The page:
Go to the link and pick a word to adopt. You need to try to use this word as much as possible. It is a lot of fun to look through them and the sentences for each is hilarious.

My word:
Frutescent. adj.
Having or approaching the habit or appearance of a shrub.
"She gave her hair a frutescent makeover to
prepare for her appearance as a tree in the school play."

My word pick for Tim, based on the usage in a sentence:
Modernicide. n.
The killing of modern people.
"It's a shame that modernicide is illegal as
Celine Dion would be at the top of my list."

My word pick for Angie, because she always asks for water, no ice:
Aquabib. n.
Water drinker.

"'An aquabib by day, alcoholic by night' -that's
your grandfather."

Tuesday, February 10, 2009

Max's Vet Appointment

Max's appointment with the Doggie Opthamologist went well. There are no changes, he still has no vision in his left eye. His right eye shows no sign of loosening of the lens, which is really good. The Doc bumped us back on the medications he's getting, so that's good, too.

I hate the drive down the Gaithersburg, but it wasn't that bad, really. No accidents, no bad drivers.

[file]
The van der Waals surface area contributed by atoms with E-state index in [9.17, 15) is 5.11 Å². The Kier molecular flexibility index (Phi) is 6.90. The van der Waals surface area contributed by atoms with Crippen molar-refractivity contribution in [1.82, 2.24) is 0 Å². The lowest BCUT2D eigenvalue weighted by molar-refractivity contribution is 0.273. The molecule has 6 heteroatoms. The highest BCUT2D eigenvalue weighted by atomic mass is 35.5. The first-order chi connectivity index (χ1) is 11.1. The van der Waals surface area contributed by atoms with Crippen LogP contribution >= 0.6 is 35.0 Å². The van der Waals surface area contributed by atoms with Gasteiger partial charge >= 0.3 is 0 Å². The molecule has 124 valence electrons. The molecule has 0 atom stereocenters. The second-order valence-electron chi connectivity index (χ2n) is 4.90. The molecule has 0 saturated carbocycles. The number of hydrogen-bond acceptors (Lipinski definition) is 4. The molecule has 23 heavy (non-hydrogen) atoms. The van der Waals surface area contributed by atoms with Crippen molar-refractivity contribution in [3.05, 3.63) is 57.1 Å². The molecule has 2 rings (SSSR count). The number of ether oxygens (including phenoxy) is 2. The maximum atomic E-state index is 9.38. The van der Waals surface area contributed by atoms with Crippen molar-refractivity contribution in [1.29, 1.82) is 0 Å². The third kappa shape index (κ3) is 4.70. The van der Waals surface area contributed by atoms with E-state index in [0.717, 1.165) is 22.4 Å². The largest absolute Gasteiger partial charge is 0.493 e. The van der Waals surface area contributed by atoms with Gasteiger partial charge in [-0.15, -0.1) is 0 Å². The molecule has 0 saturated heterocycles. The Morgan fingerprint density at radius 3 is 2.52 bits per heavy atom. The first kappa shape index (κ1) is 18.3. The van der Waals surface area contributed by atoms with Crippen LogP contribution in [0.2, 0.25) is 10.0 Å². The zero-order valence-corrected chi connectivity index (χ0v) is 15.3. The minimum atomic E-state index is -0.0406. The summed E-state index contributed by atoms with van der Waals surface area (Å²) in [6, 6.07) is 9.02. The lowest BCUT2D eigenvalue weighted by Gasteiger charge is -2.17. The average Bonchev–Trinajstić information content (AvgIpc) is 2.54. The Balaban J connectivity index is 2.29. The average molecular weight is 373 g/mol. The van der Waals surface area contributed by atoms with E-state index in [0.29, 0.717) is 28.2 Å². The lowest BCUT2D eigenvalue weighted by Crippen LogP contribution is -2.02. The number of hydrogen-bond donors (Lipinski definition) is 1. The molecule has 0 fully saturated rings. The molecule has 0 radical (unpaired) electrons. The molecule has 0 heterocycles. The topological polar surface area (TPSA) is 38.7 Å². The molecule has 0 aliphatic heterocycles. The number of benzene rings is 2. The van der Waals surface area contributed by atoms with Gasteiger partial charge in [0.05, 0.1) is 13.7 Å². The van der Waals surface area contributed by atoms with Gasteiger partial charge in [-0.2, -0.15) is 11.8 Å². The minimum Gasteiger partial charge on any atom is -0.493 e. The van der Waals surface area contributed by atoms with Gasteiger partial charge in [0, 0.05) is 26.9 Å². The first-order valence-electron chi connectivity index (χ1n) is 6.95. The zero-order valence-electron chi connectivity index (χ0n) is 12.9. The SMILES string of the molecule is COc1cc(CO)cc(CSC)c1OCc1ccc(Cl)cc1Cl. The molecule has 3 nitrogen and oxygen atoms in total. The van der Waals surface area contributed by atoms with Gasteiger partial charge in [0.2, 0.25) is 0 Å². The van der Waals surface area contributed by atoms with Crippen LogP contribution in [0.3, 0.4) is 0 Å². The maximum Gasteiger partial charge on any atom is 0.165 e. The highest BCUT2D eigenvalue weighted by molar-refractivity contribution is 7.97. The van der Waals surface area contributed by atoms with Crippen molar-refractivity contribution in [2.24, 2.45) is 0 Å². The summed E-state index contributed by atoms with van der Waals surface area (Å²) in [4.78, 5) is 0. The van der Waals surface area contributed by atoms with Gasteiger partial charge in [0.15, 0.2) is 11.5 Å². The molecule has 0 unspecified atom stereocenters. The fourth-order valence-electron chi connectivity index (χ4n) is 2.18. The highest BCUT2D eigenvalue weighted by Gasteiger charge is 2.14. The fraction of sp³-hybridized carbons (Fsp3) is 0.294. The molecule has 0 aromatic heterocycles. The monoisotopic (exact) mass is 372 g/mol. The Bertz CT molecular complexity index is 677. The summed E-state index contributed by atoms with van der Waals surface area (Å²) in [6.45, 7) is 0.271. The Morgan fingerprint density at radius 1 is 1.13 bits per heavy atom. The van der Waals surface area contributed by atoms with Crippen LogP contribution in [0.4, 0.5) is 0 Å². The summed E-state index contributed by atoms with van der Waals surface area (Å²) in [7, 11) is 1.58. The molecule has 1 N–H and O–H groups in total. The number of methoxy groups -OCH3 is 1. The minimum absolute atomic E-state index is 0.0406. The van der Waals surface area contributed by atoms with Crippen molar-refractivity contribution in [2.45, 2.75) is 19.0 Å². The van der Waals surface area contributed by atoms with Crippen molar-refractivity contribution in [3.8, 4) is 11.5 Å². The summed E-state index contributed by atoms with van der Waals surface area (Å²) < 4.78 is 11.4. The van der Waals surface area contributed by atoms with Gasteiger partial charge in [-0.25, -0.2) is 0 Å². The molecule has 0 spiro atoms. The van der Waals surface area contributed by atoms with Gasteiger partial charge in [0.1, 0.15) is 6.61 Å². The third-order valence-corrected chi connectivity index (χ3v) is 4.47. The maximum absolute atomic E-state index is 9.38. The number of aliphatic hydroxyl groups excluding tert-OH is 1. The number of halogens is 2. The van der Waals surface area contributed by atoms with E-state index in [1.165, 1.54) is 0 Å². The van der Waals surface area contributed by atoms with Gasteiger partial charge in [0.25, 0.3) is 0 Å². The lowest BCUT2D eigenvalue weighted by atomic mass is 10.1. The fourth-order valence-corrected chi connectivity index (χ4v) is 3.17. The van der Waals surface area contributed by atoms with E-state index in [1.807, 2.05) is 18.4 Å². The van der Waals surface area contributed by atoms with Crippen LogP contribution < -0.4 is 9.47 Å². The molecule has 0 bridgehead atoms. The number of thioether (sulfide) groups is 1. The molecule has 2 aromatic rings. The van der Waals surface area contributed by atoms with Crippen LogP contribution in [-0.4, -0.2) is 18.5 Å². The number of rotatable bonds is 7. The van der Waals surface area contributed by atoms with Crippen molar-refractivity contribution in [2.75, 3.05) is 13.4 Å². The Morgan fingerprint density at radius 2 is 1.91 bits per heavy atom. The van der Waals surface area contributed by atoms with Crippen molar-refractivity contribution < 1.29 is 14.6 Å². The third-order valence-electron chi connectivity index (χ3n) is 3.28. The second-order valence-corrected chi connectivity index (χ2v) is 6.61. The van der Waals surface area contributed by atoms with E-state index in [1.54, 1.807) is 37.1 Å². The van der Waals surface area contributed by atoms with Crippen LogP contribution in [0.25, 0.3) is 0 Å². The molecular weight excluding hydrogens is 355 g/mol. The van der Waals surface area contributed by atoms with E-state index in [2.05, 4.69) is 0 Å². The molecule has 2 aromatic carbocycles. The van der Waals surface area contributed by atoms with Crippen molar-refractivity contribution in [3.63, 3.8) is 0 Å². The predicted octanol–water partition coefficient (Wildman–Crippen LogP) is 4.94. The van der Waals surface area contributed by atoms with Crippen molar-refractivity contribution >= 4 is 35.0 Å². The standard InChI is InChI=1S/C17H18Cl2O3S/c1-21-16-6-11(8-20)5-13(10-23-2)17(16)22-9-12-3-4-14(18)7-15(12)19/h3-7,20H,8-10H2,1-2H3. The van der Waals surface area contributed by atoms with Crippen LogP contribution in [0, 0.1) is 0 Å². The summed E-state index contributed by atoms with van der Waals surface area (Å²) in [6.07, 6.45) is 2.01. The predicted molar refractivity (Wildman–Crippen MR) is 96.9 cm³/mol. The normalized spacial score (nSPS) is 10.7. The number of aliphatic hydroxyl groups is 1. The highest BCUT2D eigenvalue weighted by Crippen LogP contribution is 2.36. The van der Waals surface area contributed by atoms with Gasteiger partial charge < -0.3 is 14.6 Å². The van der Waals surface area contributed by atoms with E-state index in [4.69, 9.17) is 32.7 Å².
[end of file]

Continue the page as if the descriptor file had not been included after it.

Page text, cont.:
In other Max news, we got a call from his regular vet today with the results of the blood tests. She said to give her a call, which is always a sign that something's up. So, when Matt got home, he called.

The Vet said that all but one of his tests were normal. His calcium levels were high.

Well, this is our fault. You see, we give Max Tums before bed. He loves them, especially the fruit flavored ones. I had asked the vet if it was OK and she said yes, it was fine. Well, we must have been overdoing it a bit. So, we can't give him Tums anymore.

Wednesday, February 04, 2009

Max and the Moon

Max has a 6-month checkup with the Doggy Opthamologist next Tuesday, so in hopes of a happy trip and good news I'm posting these two REALLY CUTE pictures of Max.

"Oh boy! Oh boy! Waitin' for Matthew! Where's Matthew! Oh Boy!"

Max sometimes will climb up to the highest step and look down on us like a vulture.

This isn't a picture of Max, but there was this beautiful crescent moon the other morning and I got a nice picture of it between our neighbor's two huge pine trees.